Buying an Empty Property

An empty property can provide an excellent opportunity to redevelop an existing property which can be either rented out or later sold at a profit.


Renovating an empty property also has a number of benefits:

  • More housing available for people on the council waiting list
  • Vandalism, crime and the fear of crime in the community will be reduced
  • A reduction in dangerous or unsightly property which present a risk to the community
  • Area will become more attractive increasing trade for local business and improving house values and sales

More often than not an empty property will require some work to bring it back into use. It is important that there are sufficient funds to cover such work before buying the property.


By purchasing an empty property, a property can be bought for a bargain. However, it may require determination and vision to take on a significant project.


How to identify an Empty Property

A long-term empty property is usually easy to identify as it may be neglected and in a state of disrepair. Some telltale signs may include:

  • Large amount of uncollected post building up inside the front door.
  • Garden not being maintained or is rubbish being dumped and not removed
  • Signs of disrepair and external damage that are not being dealt with, eg broken windows, damaged roof
  • The property been boarded up 
  • Lights left on or no one ever visit the property


You may also want to speak to the neighbours in the area, they may know more about the property and its owner and may remember how long the property has been empty.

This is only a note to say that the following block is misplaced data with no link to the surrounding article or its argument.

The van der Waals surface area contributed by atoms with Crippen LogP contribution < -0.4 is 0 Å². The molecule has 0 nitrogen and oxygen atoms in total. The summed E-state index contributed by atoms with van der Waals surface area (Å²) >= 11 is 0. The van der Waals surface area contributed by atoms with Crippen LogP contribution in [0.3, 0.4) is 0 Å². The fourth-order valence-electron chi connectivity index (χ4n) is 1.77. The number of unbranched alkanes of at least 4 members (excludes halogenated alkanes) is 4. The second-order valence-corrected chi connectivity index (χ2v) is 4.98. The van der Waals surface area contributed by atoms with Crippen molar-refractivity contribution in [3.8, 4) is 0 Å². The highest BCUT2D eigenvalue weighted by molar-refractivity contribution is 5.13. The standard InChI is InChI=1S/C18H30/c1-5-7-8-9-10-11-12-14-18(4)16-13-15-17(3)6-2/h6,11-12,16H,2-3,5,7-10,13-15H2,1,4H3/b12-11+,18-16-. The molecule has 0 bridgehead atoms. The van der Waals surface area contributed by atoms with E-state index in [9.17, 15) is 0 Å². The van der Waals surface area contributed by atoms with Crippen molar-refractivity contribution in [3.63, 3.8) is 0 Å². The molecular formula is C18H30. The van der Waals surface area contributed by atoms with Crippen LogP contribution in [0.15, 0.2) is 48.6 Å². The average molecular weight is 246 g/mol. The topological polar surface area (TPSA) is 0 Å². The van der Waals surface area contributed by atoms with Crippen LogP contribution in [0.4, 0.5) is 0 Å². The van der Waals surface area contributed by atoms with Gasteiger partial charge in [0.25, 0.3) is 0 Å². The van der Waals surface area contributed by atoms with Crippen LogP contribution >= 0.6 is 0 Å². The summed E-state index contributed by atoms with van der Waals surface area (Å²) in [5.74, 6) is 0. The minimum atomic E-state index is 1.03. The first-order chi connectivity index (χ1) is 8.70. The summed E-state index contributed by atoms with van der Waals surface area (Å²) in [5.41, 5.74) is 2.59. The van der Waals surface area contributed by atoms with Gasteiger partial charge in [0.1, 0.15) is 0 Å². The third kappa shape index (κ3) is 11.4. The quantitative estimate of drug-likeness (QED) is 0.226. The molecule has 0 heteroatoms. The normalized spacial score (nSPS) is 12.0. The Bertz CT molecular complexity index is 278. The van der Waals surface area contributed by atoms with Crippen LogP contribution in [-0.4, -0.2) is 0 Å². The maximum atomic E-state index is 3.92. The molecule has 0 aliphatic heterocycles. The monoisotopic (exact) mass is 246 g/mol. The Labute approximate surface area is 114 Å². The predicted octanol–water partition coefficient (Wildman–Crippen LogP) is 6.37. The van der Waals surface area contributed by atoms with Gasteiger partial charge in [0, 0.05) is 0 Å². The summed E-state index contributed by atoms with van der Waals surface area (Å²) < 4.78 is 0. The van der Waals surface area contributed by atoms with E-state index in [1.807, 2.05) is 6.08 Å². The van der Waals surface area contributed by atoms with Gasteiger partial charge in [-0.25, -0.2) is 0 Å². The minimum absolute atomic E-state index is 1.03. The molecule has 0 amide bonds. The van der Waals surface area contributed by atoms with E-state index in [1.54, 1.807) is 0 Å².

Contact the local authority where the property is located to see if the property is listed on their records as a long-term empty.


Where there is a combination of these factors, the chances are that the property is a long-term empty. 


You can also contact try contacting your local estate agent to find out if they have details of any empty properties. They may not have pictures of these properties in their shop window so it is worth asking to see what is available. Auction catalogues are also a good place to find empty properties that are for sale. 

Tracing the owner of an Empty Property

Tracing an unknown/ absent owner is the first step towards bringing an empty property back into use.


There are a few steps to follow that may help you find the name and whereabouts of an owner:

  • Speak with people in the community, they may know something about the owner
  • Post a notice on the door of the empty property stating that you would like to contact the owner
  • Carryout a Land Registry search, this will contain information on all owners of registered land. This is a useful way to find the owner's name, but the address given is often the same as the empty property address. 


If the owner of the empty home has died and the will is disputed or the heirs do not come forward, the property can sit 'in limbo' while the identity of the new owner is being established and there will be a question mark over who is responsible for it.